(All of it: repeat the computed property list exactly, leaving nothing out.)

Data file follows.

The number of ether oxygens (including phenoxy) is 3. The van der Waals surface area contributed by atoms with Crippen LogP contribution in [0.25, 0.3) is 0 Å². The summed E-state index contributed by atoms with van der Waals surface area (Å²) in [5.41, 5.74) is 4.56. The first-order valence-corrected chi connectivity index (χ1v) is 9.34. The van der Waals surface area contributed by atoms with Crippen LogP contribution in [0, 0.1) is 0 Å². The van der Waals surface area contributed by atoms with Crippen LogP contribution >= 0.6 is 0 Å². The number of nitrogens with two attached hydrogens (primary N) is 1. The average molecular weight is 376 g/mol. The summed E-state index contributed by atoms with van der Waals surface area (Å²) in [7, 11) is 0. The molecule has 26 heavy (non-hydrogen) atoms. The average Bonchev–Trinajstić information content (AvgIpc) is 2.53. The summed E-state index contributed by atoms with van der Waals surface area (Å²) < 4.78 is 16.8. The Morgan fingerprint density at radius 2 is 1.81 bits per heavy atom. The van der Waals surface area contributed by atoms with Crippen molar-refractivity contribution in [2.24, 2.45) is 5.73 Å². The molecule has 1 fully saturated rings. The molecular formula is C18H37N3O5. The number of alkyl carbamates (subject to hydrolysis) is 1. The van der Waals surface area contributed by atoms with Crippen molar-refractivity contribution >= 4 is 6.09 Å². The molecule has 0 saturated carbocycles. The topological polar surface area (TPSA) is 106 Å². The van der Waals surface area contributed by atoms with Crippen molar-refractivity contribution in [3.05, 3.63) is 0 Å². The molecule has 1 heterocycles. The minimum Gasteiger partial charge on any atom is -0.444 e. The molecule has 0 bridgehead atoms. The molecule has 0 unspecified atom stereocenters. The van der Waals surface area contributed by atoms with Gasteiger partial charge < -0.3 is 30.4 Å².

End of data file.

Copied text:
The number of ether oxygens (including phenoxy) is 3. The van der Waals surface area contributed by atoms with Crippen LogP contribution in [0.25, 0.3) is 0 Å². The summed E-state index contributed by atoms with van der Waals surface area (Å²) in [5.41, 5.74) is 4.56. The first-order valence-corrected chi connectivity index (χ1v) is 9.34. The van der Waals surface area contributed by atoms with Crippen LogP contribution in [0, 0.1) is 0 Å². The van der Waals surface area contributed by atoms with Crippen LogP contribution >= 0.6 is 0 Å². The number of nitrogens with two attached hydrogens (primary N) is 1. The average molecular weight is 376 g/mol. The summed E-state index contributed by atoms with van der Waals surface area (Å²) in [7, 11) is 0. The molecule has 26 heavy (non-hydrogen) atoms. The average Bonchev–Trinajstić information content (AvgIpc) is 2.53. The summed E-state index contributed by atoms with van der Waals surface area (Å²) < 4.78 is 16.8. The Morgan fingerprint density at radius 2 is 1.81 bits per heavy atom. The van der Waals surface area contributed by atoms with Crippen molar-refractivity contribution in [2.24, 2.45) is 5.73 Å². The molecule has 1 fully saturated rings. The molecular formula is C18H37N3O5. The number of alkyl carbamates (subject to hydrolysis) is 1. The van der Waals surface area contributed by atoms with Crippen molar-refractivity contribution >= 4 is 6.09 Å². The molecule has 0 saturated carbocycles. The topological polar surface area (TPSA) is 106 Å². The van der Waals surface area contributed by atoms with Crippen molar-refractivity contribution in [3.05, 3.63) is 0 Å². The molecule has 1 heterocycles. The minimum Gasteiger partial charge on any atom is -0.444 e. The molecule has 0 bridgehead atoms. The molecule has 0 unspecified atom stereocenters. The van der Waals surface area contributed by atoms with Gasteiger partial charge < -0.3 is 30.4 Å².